Which is why, mess up a copyright, and you owe the money for THAT USE, plus derivatives, court costs, etc. If you don't think you can afford YOUR lawyer, think about how much fun it will be to pay THEIR lawyers.

But mess up a trademark, and you can be sued for THE ENTIRE VALUE OF THAT TRADEMARK. Certainly millions. Possibly billions. Plus, uhm, court costs.

Not that they think you'll be able to pay this kind of money, but because they are REQUIRED BY LAW, as holders of the trademark, to defend against EVERY misuse, or they lose the rights to defend ANY misuse.

Which is why there are so many trademark lawsuits that look ridiculous. Maybe that one IS ridiculous, but it's also the basis for going after the ones that aren't. You may not pay billions in damages, but the settlement will be painful. Count on it.

The only thing I'm going to say about cable companies: there's a reason that Comcast was able to buy the NBC network, USA, Telemundo, Syfy, MSNBC, MCA Records, Universal Studios (both movies and TV), a couple of major theme parks, and much more -- it's bigger than ALL OF THOSE PUT TOGETHER.

You can search through other posts in this forum, or make a quick stop by Amazon to see I'm not making this up. I'm simplifying it. The rights of rights holders are extending outward, and getting stronger. Courts are extending those rights more quickly than the law itself is moving, which is why these guys are in such a hurry to get to court. They can argue PRECEDENT, even when they can't argue LAW.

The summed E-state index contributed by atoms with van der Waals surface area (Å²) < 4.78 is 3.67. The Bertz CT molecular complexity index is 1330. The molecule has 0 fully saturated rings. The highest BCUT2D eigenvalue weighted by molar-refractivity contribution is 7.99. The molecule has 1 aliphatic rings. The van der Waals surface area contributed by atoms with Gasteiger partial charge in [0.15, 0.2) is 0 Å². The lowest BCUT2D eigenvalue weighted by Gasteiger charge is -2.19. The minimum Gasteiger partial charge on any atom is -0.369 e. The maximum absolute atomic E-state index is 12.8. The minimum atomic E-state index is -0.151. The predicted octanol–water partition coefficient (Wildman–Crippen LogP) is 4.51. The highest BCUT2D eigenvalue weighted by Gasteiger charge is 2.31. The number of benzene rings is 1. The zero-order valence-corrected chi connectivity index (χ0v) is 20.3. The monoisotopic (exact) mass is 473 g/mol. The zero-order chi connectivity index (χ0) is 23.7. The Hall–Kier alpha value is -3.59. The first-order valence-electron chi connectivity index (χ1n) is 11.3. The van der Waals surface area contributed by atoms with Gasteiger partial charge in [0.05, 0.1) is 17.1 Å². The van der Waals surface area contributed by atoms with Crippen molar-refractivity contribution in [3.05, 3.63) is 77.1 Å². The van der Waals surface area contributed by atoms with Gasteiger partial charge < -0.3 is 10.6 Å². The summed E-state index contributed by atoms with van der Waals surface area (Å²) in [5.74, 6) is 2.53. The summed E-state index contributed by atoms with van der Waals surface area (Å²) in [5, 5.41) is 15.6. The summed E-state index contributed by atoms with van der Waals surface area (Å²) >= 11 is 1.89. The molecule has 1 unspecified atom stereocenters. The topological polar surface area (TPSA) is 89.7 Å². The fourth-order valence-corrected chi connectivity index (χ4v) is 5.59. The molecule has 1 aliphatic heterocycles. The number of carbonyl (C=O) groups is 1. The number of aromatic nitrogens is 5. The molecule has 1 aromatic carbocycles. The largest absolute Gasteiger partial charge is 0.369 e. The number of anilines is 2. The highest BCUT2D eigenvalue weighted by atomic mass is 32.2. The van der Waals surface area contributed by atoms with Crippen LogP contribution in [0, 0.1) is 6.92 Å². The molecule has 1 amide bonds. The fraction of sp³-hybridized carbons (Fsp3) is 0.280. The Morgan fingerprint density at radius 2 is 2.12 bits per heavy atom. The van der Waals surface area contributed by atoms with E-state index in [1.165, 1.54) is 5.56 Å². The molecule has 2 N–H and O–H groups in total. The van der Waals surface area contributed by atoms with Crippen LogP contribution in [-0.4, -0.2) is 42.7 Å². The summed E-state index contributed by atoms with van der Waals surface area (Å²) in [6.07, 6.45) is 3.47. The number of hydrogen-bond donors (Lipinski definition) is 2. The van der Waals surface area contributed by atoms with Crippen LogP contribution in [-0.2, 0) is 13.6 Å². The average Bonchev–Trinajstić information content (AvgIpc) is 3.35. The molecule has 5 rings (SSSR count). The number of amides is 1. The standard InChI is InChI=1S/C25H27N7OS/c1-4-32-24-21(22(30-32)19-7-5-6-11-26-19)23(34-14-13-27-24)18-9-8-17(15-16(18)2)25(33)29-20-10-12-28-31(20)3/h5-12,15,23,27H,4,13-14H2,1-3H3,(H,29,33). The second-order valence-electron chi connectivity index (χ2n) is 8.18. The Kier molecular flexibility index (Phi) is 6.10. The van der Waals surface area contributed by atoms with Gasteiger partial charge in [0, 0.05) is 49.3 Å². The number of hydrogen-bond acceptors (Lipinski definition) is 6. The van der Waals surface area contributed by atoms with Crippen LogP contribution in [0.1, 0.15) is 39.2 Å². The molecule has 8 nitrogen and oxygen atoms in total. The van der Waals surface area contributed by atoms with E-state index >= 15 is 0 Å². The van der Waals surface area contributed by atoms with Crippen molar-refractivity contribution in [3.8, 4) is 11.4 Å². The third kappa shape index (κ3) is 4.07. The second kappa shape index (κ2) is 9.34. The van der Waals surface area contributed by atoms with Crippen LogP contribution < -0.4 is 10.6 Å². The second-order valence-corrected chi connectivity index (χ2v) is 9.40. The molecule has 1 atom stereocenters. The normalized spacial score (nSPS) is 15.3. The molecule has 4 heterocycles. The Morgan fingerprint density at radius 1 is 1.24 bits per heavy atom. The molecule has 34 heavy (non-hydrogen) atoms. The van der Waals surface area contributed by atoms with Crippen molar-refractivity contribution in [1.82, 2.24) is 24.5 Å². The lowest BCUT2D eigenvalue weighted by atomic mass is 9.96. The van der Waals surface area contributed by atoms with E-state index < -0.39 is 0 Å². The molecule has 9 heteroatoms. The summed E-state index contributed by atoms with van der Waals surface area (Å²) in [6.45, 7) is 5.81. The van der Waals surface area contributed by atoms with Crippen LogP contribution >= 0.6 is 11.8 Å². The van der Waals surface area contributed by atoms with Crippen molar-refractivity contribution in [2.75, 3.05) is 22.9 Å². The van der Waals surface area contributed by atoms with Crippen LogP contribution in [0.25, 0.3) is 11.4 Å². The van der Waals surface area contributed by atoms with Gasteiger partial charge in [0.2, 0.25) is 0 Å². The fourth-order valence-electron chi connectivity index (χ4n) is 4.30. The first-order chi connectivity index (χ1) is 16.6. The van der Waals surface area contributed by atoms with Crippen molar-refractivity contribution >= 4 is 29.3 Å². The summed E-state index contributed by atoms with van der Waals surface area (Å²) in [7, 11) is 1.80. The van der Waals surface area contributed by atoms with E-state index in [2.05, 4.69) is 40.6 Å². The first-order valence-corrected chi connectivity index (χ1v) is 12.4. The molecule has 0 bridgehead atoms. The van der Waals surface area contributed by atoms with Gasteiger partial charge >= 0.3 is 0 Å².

My greatest hope is that this discourages you from doing anything with any of these people. LOL

My second greatest hope is that you not even DREAM of it without consulting a lawyer.

Apologies again for the length of this, and the extent to which it goes to places that the original questions don't necessarily require.

But no kidding. Get a lawyer.


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Todd Terry
Re: Broadcast, Cable, Copyright.
on May 2, 2014 at 5:14:23 pm

[Tim Wilson] "Always nice to see Desi Arnaz mentioned for the pioneer he was..."

Indeed he was.

Suggesting multi-camera film shows was wildly innovative for the time... I'm sure some network honchos probably thought Desi was nuts. He had a number of other production innovations too that were considered wild-n-crazy cutting edge at the time, which we take for granted today.

Those giant Mitchells on their big dollys made for some pretty crowded stages though... I count at least ten crew members crammed into this little set...





Ah, those were the days.....

T2

__________________________________
Todd Terry
Creative Director
Fantastic Plastic Entertainment, Inc.
fantasticplastic.com



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Richard Herd
Re: Broadcast, Cable, Copyright.
on May 2, 2014 at 5:38:28 pm